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Vademecum Italica Travels in Italy von Clapp, James (eBook)

  • Erscheinungsdatum: 09.02.2016
  • Verlag: BookBaby
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Vademecum Italica

This vademecum had its origin as a few pages of notes and couple of articles the author would photocopy for friends and relatives who were making a trip to Italy-as something to 'take along' to read on the plane heading to Rome's Fumicino airport, or while waiting for a vaporetto in Venice, on the train down to Pompeii, or while relaxing over a cappuccino at a café in Florence's Piazza della Signoria. Gradually, the pages grew in number as the author's own encounters with his 'favorite country' expanded as a traveler, tour guide and lecturer resulting in historical articles, film studies, scripts, essays and travelogues. Hthis compilation that is neither guidebook, nor memoir, but the observations and impressions of a knowledgeable and familiar traveling companion, to accompany one on an Italian sojourn, or to revive its memories in a comfortable chair at home.

Produktinformationen

    Format: ePUB
    Kopierschutz: none
    Seitenzahl: 306
    Erscheinungsdatum: 09.02.2016
    Sprache: Englisch
    ISBN: 9781483562872
    Verlag: BookBaby
    Größe: 3321kBytes
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Vademecum Italica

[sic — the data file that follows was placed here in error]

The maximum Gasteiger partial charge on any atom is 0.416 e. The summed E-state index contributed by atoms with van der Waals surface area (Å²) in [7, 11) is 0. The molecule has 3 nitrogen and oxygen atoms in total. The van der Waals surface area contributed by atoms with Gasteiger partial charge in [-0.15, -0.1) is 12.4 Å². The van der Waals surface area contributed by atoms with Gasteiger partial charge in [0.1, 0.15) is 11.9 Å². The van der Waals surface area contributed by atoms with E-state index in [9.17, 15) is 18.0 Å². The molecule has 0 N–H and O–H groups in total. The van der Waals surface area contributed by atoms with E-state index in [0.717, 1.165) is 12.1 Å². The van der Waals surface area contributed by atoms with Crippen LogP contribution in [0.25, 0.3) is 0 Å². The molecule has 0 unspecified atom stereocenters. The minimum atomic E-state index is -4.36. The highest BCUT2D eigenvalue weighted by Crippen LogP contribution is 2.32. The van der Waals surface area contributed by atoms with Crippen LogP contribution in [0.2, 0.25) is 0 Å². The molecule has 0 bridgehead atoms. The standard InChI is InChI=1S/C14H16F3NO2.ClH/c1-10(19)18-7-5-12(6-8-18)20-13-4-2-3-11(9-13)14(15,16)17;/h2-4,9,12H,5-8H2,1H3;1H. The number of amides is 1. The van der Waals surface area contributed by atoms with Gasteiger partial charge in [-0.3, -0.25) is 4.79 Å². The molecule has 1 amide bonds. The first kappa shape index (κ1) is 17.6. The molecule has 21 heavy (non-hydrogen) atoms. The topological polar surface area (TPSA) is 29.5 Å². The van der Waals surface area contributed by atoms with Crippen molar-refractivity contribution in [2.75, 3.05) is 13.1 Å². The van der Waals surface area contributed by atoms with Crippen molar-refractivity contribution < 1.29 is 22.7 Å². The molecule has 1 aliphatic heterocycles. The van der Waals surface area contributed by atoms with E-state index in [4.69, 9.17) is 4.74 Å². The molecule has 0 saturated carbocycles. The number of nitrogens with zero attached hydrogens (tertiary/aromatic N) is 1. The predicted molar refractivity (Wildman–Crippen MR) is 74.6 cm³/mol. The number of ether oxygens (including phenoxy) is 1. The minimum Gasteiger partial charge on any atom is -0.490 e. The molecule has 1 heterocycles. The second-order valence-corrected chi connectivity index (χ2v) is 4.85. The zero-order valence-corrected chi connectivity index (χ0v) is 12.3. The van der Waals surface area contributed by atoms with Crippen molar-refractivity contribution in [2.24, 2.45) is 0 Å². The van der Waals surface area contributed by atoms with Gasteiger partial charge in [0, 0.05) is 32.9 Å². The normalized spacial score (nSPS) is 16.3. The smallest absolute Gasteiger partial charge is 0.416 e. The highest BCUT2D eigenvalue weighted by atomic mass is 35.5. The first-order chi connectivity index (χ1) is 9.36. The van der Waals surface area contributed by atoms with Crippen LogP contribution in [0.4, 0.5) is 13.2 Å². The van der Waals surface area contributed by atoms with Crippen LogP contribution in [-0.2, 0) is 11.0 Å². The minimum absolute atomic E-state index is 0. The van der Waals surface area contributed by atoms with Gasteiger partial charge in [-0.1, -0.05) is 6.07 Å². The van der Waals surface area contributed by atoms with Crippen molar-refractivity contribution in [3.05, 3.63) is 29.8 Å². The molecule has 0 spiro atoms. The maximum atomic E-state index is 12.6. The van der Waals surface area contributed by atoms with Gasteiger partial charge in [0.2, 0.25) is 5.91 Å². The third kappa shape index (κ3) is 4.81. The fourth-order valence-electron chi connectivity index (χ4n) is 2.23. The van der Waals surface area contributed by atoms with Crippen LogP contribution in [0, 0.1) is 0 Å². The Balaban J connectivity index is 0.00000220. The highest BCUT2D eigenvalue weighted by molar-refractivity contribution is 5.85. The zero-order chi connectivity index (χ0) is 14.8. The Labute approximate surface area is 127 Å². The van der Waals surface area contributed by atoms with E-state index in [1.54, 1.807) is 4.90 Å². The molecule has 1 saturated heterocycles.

A VADEMECUM Y ou're packing. The trip is booked, significant friends and relatives have copies of your itinerary, the shuttle to the airport is reserved. All you have to do is get all of this stuff on your bed and scattered around the bedroom into that suitcase. A good deal of it you could leave home and hardly miss it. Something reminds you that impedimenta was the Roman word for baggage and you appreciate the knack they had for naming things. But the Romans also gave us a terms for those "essentials" or necessities that we simply must bring along to make our travels comfortable, or to enhance them- vademecum , things that "go along with me." So you check the essentials: Passport, ; visas, ; credit cards and traveler's cheques, air tickets, . That's it; you could go just about anywhere with that stuff and do just fine. Maybe. Everybody has some "other essentials" for a trip. Maybe a picture of your kids or that special "someone." Maybe some medical necessities. Maybe your iPad or your smart phone. Everybody has some other essentials. Maybe that stuffed animal you've never been able to get to sleep without. Me, too. For me, and maybe for you as well, an "essential," and the one that seems to take the longest to pack, is books . Yes, books are certainly heavy, they don't fold easily into some corner of your suitcase, and when you finish them you either have to drag them through the rest of your trip or make the difficult decision to jettison them. I am not referring to the books that you have probably already packed: guide books, menu translators, and phrase books. Or even that history of France, or wherever you are going, or a biography. The guidebooks are usually well worth their weight, but the others I am likely to read, or try to read, before the trip. The books I'm referring to here are novels. There isn't anything particularly revolutionary about taking fiction when one travels. Take a look at any airport gift shop and most, if not all, of the selections are the latest "12 weeks on the NY Times bestseller list" offerings. Potboilers and page-turners by King, Gresham, Clancey and Steele. Airport booksellers know that you want to be distracted from the rigors and routines of getting to your destination. Hence the mysteries, thrillers, twisty plots, and steamy romances. Distraction from the tedium of travel is one thing; but somehow the idea of reading a courtroom drama set in New York when one is on the way to Rome, or a science fiction set in outer space when one is about to meander the inner spaces of Hong Kong, seems silly. Choosing the right books, books that can begin one's cognitive transportation, while also providing the distraction from one's corporeal transportation, seems to make much more sense. And good fiction, particularly of the sort that uses one's destination as a 'character' or diver of the plot, can provide the atmosphere of a place that heightens our anticipation and appreciation of it. A good author of a novel, and often especially historical novels, has already sought out the dramatic potentials of a place for a period, setting and plot, given it a narrative form that can give one's travels an underlying sense of, if it is not too much of a stretch, déjà vu . Perhaps this consideration is not of importance to all travelers, but for my first visits to, say, Ithaca, Alexandria, Saigon, London, and Hong Kong, to select just a few apt books were actually visits to Homer's Ithaca, Durrel's Alexandria, Greene's Saigon, Dickens' London, and Clavell's Hong Kong. Choosing the "right" books can be far more time consuming than the right clothing; there is one requirement: they must be by or about some place or someone where I am traveling. There is nothing as incongruous, or ludicrous, as someone reading a J

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